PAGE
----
Teeming with colourful fishes, clams, shellfish and live corals, this rocky beach is like nature’s vast aquarium! You can enjoy its different moods at different times of the day. However, low tide – especially early morning or right before sunset – is the best time to visit here as it opens access to the jaw-dropping natural bridge along with live corals and their habitants on the exposed rocks along the shoreline. You can actually spend hours together studying this amazing marine ecosystem. Do keep a local guide with you at all times so that you don’t end up damaging this sensitive coral habitat due to lack of proper knowledge.
Laxmanpur beach is also famous for its surreal sunsets at the natural bridge.
2. Chidiya Tapu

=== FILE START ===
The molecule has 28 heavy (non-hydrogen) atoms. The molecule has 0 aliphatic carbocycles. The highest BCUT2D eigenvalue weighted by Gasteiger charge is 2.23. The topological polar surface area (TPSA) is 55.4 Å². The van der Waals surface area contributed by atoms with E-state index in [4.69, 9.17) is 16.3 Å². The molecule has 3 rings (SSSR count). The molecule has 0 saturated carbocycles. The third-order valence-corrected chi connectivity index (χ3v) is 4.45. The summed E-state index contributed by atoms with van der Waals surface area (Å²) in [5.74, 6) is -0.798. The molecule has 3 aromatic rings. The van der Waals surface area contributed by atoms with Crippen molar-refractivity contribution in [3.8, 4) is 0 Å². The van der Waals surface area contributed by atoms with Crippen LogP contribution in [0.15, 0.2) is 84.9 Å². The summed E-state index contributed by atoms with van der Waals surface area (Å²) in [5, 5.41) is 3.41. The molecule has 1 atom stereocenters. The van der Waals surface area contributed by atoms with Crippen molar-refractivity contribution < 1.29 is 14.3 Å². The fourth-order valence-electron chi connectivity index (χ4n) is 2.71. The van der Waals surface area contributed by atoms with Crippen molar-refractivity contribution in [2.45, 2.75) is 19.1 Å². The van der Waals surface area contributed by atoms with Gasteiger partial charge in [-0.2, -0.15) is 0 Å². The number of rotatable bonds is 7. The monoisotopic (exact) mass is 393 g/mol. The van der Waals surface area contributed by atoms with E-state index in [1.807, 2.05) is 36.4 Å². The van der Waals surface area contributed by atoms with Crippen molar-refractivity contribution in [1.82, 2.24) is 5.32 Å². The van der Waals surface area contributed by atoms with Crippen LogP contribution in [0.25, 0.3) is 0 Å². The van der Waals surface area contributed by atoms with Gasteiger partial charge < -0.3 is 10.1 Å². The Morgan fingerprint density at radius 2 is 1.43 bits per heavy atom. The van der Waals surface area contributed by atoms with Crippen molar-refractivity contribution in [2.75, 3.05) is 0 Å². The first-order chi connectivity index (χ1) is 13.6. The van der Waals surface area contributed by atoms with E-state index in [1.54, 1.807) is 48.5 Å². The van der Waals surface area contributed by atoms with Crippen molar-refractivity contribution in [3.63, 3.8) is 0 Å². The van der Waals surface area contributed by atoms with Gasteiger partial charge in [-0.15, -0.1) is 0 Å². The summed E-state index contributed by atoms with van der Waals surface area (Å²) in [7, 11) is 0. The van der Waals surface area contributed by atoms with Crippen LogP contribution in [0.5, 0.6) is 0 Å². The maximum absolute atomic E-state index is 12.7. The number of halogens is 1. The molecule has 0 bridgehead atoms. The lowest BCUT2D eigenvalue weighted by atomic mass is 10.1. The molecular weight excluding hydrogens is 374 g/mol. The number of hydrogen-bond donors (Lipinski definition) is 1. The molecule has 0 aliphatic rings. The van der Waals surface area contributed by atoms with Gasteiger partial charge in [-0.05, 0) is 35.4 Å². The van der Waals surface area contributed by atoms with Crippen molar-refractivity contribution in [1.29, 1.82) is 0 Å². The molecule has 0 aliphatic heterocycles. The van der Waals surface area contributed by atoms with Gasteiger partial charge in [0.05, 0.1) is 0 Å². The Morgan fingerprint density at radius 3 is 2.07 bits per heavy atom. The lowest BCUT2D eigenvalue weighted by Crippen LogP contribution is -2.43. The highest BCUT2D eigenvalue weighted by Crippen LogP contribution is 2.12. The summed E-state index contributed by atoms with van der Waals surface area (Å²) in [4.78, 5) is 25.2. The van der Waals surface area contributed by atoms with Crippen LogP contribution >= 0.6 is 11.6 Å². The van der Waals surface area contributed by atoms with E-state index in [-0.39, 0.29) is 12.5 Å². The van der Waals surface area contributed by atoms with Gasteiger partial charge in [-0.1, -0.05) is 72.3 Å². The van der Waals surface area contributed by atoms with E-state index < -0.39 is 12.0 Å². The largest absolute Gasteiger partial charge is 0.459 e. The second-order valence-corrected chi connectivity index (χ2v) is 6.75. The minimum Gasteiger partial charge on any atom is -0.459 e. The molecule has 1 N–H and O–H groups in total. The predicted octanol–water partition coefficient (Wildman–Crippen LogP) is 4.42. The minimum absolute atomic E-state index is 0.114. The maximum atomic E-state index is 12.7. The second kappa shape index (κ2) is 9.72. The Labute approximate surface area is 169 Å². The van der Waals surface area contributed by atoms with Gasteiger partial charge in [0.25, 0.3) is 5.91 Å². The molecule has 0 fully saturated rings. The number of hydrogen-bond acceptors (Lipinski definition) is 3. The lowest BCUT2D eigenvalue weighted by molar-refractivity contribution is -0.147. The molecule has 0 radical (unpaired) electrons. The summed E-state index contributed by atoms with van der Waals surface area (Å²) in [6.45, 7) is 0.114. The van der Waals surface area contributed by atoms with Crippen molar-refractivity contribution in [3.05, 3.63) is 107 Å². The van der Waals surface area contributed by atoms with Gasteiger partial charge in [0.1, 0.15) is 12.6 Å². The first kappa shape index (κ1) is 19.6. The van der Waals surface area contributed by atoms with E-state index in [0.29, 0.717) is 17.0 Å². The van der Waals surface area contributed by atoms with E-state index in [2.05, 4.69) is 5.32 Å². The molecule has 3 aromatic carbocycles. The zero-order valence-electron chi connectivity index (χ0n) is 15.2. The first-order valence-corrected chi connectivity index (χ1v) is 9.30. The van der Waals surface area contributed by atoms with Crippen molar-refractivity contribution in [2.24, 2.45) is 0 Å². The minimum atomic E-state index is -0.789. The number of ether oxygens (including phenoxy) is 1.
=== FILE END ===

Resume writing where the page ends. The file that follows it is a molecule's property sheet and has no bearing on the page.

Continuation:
Chidiya Tapu biological park is an offbeat destination famous for its quiet and serene environment decked up in thick tropical greenery. The journey from Port Blair to Chidiya Tapu (translates to ‘bird island’) is quite picturesque as you pass stunning vistas of dense tree canopies complimented by sudden bursts of open sea.
The whole area is enclosed within a tropical jungle stretching along miles and miles from both sides and opening into the ocean. You can just keep gazing its turquoise waters as you walk along the coastline. There are some uprooted trees on the beach that add to the beauty of the place. Saltwater crocodiles in the waters enjoy the mangroves forest cover to stay protected.